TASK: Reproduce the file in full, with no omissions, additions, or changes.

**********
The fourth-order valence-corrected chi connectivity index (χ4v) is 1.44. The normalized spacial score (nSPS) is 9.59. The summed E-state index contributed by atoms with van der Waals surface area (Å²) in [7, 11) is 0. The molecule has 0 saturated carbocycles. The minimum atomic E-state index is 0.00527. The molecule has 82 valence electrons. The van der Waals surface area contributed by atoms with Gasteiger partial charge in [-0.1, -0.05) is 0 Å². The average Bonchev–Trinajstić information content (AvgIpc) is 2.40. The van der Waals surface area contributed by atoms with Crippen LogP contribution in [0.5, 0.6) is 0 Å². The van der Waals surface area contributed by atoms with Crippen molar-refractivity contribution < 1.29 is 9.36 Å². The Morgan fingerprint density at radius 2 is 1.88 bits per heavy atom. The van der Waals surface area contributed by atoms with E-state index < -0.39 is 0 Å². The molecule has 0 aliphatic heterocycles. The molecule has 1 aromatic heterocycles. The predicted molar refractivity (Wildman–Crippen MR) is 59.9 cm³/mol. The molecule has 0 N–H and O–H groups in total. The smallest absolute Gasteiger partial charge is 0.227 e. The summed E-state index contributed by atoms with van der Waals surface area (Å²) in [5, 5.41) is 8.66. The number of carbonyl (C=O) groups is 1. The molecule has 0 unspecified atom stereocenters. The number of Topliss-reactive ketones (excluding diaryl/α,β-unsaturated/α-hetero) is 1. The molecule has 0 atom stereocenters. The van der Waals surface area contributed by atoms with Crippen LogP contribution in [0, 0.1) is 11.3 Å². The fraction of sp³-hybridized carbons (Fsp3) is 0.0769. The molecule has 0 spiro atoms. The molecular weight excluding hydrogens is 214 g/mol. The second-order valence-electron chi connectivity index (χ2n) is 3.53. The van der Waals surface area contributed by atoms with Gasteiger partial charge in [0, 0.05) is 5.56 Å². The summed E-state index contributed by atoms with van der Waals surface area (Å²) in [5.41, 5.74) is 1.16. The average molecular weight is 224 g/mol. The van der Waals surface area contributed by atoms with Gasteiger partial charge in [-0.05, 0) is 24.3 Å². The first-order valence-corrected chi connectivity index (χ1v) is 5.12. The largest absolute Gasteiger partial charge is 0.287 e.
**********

The fourth-order valence-corrected chi connectivity index (χ4v) is 1.44. The normalized spacial score (nSPS) is 9.59. The summed E-state index contributed by atoms with van der Waals surface area (Å²) in [7, 11) is 0. The molecule has 0 saturated carbocycles. The minimum atomic E-state index is 0.00527. The molecule has 82 valence electrons. The van der Waals surface area contributed by atoms with Gasteiger partial charge in [-0.1, -0.05) is 0 Å². The average Bonchev–Trinajstić information content (AvgIpc) is 2.40. The van der Waals surface area contributed by atoms with Crippen LogP contribution in [0.5, 0.6) is 0 Å². The van der Waals surface area contributed by atoms with Crippen molar-refractivity contribution < 1.29 is 9.36 Å². The Morgan fingerprint density at radius 2 is 1.88 bits per heavy atom. The van der Waals surface area contributed by atoms with E-state index < -0.39 is 0 Å². The molecule has 0 aliphatic heterocycles. The molecule has 1 aromatic heterocycles. The predicted molar refractivity (Wildman–Crippen MR) is 59.9 cm³/mol. The molecule has 0 N–H and O–H groups in total. The smallest absolute Gasteiger partial charge is 0.227 e. The summed E-state index contributed by atoms with van der Waals surface area (Å²) in [5, 5.41) is 8.66. The number of carbonyl (C=O) groups is 1. The molecule has 0 unspecified atom stereocenters. The number of Topliss-reactive ketones (excluding diaryl/α,β-unsaturated/α-hetero) is 1. The molecule has 0 atom stereocenters. The van der Waals surface area contributed by atoms with Crippen LogP contribution in [0, 0.1) is 11.3 Å². The fraction of sp³-hybridized carbons (Fsp3) is 0.0769. The molecule has 0 spiro atoms. The molecular weight excluding hydrogens is 214 g/mol. The second-order valence-electron chi connectivity index (χ2n) is 3.53. The van der Waals surface area contributed by atoms with Gasteiger partial charge in [0, 0.05) is 5.56 Å². The summed E-state index contributed by atoms with van der Waals surface area (Å²) in [5.41, 5.74) is 1.16. The average molecular weight is 224 g/mol. The van der Waals surface area contributed by atoms with Gasteiger partial charge in [-0.05, 0) is 24.3 Å². The first-order valence-corrected chi connectivity index (χ1v) is 5.12. The largest absolute Gasteiger partial charge is 0.287 e.